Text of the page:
The U.S. government technical report is a primary means by which the results of federally funded research and development (R & D) are transferred to the U.S. aerospace industry. However, little is known about this information product in terms of its actual use, importance, and value in the transfer of federally funded R & D. Little is also known about the intermediary- based system that is used to transfer the results of federally funded R & D to the U.S. aerospace industry. To help establish a body of knowledge, the U.S. government technical report is being investigated as part of the NASA/DoD Aerospace Knowledge Diffusion Research Project. In this report, we summarize the literature on technical reports, present a model that depicts the transfer of federally funded aerospace R & D via the U.S. government technical report, and present the results of research that investigated aerospace knowledge diffusion vis-awis the technical report. To learn more about the preferences of U.S. aerospace engineers and scientists concerning the format of NASA Langley Research Center-authored technical reports, we surveyed 133 report producers (i.e., authors) and 137 report users. Questions covered such topics as (a) the order in which report components are read, (b)components used to determine if a report would be read, (c) those components that could be deleted, (d) the placement of such components as the symbols list, (e) the desirability of a table of contents, (f) the format of reference citations, (g) column layout and right margin treatment, and (h) and person and voice. Mail (self-reported) surveys were used to collect the data. The response rates for report producers (i.e., authors) was 68% and for users was 62%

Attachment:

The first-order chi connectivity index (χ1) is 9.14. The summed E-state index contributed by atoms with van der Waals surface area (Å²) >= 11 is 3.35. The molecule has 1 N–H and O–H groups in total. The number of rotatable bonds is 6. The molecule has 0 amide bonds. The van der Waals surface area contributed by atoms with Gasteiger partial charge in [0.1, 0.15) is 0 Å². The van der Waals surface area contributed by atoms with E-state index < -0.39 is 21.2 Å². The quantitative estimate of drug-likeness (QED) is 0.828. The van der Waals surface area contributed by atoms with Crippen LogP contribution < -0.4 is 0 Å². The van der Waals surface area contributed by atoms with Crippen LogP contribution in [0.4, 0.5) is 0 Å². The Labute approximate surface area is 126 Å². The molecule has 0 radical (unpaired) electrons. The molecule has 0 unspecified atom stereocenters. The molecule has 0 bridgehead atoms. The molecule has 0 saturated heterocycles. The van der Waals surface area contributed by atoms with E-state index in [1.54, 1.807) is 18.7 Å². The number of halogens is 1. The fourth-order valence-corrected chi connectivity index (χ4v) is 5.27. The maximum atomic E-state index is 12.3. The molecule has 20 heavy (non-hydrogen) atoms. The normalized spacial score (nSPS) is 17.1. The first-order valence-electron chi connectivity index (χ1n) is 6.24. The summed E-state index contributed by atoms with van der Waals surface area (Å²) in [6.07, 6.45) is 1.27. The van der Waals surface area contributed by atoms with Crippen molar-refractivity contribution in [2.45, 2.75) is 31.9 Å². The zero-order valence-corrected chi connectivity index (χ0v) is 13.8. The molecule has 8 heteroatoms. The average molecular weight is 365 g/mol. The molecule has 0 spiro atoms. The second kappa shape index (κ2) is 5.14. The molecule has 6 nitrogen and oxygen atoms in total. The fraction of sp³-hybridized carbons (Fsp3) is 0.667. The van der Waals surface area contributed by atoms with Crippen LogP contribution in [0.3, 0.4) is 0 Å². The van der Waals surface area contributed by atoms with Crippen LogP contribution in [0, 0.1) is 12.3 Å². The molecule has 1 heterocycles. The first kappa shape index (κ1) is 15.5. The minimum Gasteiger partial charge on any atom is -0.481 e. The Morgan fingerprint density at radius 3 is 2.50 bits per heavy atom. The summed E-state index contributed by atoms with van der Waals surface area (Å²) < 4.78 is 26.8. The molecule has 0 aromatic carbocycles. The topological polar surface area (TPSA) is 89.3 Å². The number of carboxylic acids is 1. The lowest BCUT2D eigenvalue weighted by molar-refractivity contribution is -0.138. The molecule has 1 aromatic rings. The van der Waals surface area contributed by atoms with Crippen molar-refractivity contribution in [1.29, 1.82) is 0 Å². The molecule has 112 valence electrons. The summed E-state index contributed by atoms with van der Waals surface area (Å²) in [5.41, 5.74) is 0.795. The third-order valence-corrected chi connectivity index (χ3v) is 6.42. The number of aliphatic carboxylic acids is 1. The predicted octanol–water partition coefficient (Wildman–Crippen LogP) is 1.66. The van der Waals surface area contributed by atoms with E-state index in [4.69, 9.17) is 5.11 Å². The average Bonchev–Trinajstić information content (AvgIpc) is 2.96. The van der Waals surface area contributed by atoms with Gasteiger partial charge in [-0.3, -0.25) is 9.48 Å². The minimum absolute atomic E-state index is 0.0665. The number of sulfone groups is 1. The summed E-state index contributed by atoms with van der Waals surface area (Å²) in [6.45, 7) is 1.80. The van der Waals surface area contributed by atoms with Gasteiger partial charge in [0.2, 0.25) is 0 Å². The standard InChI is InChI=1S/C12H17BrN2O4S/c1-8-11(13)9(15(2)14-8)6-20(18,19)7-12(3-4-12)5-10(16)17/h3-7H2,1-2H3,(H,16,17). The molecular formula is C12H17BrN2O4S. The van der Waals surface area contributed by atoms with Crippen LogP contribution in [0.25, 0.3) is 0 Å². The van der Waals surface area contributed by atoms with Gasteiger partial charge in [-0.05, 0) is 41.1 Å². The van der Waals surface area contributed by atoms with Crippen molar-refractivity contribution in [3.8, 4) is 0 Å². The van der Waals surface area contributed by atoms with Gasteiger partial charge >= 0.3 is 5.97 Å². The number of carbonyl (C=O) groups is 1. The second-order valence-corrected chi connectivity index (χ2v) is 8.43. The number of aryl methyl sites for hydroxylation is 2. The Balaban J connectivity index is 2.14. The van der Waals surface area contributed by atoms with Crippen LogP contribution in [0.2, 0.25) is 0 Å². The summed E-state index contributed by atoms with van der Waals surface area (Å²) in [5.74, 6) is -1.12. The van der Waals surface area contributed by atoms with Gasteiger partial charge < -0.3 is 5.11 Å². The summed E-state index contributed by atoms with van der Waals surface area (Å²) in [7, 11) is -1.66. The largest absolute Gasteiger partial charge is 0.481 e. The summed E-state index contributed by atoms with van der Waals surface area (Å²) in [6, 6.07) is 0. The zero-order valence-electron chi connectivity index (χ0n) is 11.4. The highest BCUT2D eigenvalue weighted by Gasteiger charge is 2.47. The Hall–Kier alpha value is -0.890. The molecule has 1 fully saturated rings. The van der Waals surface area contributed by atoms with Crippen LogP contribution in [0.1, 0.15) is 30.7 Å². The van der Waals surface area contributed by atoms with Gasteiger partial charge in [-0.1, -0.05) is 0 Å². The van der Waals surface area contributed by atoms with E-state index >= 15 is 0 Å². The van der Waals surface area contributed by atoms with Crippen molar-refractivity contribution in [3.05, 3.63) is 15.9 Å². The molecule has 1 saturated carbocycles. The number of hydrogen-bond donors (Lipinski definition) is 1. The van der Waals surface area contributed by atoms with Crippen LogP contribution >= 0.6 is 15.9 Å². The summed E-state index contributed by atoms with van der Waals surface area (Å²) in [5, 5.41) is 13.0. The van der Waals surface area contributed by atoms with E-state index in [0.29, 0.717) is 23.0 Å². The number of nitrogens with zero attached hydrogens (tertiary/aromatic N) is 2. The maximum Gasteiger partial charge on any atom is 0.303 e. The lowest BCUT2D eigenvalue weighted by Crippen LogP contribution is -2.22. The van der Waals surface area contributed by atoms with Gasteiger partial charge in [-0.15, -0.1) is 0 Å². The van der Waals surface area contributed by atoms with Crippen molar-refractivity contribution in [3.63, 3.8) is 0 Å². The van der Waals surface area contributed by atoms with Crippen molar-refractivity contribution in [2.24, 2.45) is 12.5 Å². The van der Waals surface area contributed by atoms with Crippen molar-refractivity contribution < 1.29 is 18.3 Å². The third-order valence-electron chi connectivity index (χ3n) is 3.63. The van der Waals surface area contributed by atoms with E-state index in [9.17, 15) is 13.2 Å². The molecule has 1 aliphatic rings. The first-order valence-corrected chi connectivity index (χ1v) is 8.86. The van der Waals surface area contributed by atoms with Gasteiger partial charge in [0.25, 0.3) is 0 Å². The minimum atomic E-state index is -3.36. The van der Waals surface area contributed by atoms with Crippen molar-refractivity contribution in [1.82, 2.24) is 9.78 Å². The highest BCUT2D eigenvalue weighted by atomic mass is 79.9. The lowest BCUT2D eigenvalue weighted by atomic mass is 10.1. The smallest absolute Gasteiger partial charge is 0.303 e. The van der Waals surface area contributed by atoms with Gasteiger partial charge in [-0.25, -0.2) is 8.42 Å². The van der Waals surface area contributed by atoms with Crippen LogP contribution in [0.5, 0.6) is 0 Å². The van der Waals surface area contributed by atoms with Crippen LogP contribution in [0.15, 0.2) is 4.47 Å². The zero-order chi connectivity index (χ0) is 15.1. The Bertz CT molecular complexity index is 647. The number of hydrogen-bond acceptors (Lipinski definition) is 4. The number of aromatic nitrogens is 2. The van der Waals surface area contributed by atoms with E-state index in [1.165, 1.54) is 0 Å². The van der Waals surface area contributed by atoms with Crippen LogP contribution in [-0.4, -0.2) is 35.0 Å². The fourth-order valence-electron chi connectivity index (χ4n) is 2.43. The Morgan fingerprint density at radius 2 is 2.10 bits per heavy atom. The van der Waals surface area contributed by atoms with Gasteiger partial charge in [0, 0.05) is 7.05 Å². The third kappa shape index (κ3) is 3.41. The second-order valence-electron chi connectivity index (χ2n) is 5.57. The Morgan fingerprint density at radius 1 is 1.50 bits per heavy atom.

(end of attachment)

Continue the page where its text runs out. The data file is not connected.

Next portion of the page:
NASA/DOD Aerospace Knowledge Diffusion Research Project by Thomas E Pinelli ( Book )
1 edition published in 1997 in English and held by 120 WorldCat member libraries worldwide
NASA/DoD aerospace knowledge diffusion research project. results of the phase 1 NASA Langley Research Center Mail Survey by Thomas E Pinelli ( Book )
5 editions published in 1995 in English and held by 120 WorldCat member libraries worldwide